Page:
It’s been a while, but times have changed, and software has changed, and Catskills Time may be due for a revival. If you’ve stumbled upon this site and are interested, please send a note to info [at] catskillstime.org and we’ll be sure to keep you posted about a re-launch.
Yours, in time —
After a slow three months, there has been some renewed interest in time banking here in our neck of the Catskills, and some technical improvements are in store for the website. Here’s what you can look out for in for December-January:
— a new physical “barter board” for posting offers and requests for the time bank and/or straight barter, at Table on Ten in Bloomville (if you haven’t been there yet, you should go! and the website was paid for completely with barter+timebank hours)
— a potluck at Table on Ten in January (date TBA)
We will keep you posted here — sign up for the mailing list to receive automatic updates.
See you soon!
This Sunday, March 25, we’ll have our third time bank potluck + info session, and this time it will be followed by an hourlong sign-up and tech support session. If you came to the last potluck but had a hard time with the computer interface, come on Sunday and we can get you started and demonstrate how to use the website.
If you’re just curious about time banking, please come to learn about how it works and to meet members and other prospective members of Catskills Time.
And if you’re already a member, come welcome new people to the fold. Bring a dish if you can. Hope to see you there!
The potluck is from 4:00-6:00, followed by the tech session from 6:00-7:00.
Location: Russell’s General Store on Main Street in Bovina. (For a map, click on the event listing to your right.)
See you Sunday!
Today, Catskills Time is participating on a panel about alternative banking models as part of leftforum in New York City.
There are a ton of great panels at this gathering (read about them here).
Here’s leftforum’s description of our event:
“There are many reasons to start your own bank. We ask this conversation remain practical, explaining what mutual banks, co-operative banks, public banks, land banks, time banks, peer-to-peer banks and all these other banking models are, why you may want to join one, or start your own. Moderated by Chris Lindstrom with farmer Tianna Kennedy (of Catskills Time), artists Julieta Aranda and Anton Vidokle (of E-Flux Time/Bank), Mike Krauss and Kristen Ragusin (of the Public Banking Institute), and Elizabeth Friedrich (of the Occupy Bank Working Group). — “The only true method of organizing the alternative world of Mutuality is thru voluntary non-state free institutions such as co-ops, mutual banking & insurance … sustainable economic ventures (i.e. non-capitalist businesses) like independent farms and craft ateliers willing to federate with the commons…” – Peter Lamborn Wilson, “Occupy Wall Street, Act Two” — “The ideal [Occupy] bank would be democratically owned and controlled by its customers and employees. Like many credit unions, all depositors would get an equal say, regardless of the size of their accounts. It would be non-profit, building in a competitive advantage over the for-profit banks … Any small-scale bank we establish say in New York would have be to be replicable by others elsewhere.” – Carne Ross (Occupy Bank)”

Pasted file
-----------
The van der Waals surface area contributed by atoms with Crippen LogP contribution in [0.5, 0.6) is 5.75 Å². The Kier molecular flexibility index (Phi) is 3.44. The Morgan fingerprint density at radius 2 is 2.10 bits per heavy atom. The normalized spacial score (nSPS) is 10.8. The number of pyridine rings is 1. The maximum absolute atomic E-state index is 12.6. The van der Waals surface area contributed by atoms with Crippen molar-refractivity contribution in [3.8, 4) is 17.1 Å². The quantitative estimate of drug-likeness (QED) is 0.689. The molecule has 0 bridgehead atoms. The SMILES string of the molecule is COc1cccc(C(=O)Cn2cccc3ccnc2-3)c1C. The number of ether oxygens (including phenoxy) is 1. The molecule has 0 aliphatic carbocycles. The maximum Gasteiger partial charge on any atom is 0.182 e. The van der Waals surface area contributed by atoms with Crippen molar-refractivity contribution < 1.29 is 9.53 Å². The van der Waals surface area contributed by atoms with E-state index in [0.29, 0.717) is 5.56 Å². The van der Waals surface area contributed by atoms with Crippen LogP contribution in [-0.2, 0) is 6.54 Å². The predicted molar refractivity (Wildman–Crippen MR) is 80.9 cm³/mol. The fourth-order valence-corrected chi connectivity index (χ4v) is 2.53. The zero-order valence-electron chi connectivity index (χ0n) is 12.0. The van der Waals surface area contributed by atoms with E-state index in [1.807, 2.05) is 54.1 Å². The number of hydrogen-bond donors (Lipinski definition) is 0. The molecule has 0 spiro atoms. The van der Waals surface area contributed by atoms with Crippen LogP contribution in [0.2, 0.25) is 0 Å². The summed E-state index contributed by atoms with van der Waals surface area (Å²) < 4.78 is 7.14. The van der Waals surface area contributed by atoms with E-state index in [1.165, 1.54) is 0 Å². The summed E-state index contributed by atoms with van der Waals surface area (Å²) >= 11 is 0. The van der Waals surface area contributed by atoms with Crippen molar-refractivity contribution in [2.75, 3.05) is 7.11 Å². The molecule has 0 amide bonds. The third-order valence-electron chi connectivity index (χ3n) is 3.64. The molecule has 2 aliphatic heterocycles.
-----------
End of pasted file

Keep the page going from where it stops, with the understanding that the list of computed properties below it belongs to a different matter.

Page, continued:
Bovina’s own Russell’s General Store (the oldest continuously operating general store in Delaware County) has offered to host our next potluck / orientation on March 25th from 4:00 to 7:00 — see details under EVENTS.
In the meantime, we will be setting up some tech-support sessions for anyone who has had problems using the software. Prospective new members can contact us for an appointment during these sessions as well. Stay tuned for dates, times, and location.
In other news, we’ll be participating in a panel on time banking and alternative economies at Leftforum in the city — the schedule of talks, panels and workshops is incredible, and we are excited to be a part of it. The panel we’ll be on is called “The Mutual / Alt Banking Sector” and will include panelists from Slow Money and eflux, as well as representatives from the OWS Alt Banking group.
I’ve got a Google Alert set up for “time bank,” and judging from the near-daily results (even without the local-news stories about bank heists), there is a gathering momentum for time banking that shows no sign of letting up. We have been invited to panels and conferences, asked for interviews, and had our advice solicited by people hoping to start their own time banks. And we’ve only been around a couple of months.
Today, we have 50 members. Exchanges have been made—from fixing jewelry to sewing curtains to building roofs to advising farmers—but activity isn’t exactly hopping. Last week, we joined (via video chat) a conference in Brooklyn about alternative economies, which included representatives from several New York City time banks. Much of interest was discussed, but two things in particular seemed worth sharing here:
— The time banks that have survived decades do so because the members understand that it’s not about the accounting. Carrying debt in a time bank isn’t irresponsible—it’s a way of participating, and it’s actually encouraged.
— The time banking software is meant to be an aid to communication between members, but it can be cumbersome. The point is to communicate in whatever way is easiest, and time banks that succeed encourage multiple forms of communication (we’ve got some ideas about how to improve this in CT and will be sending out a missive to members shortly).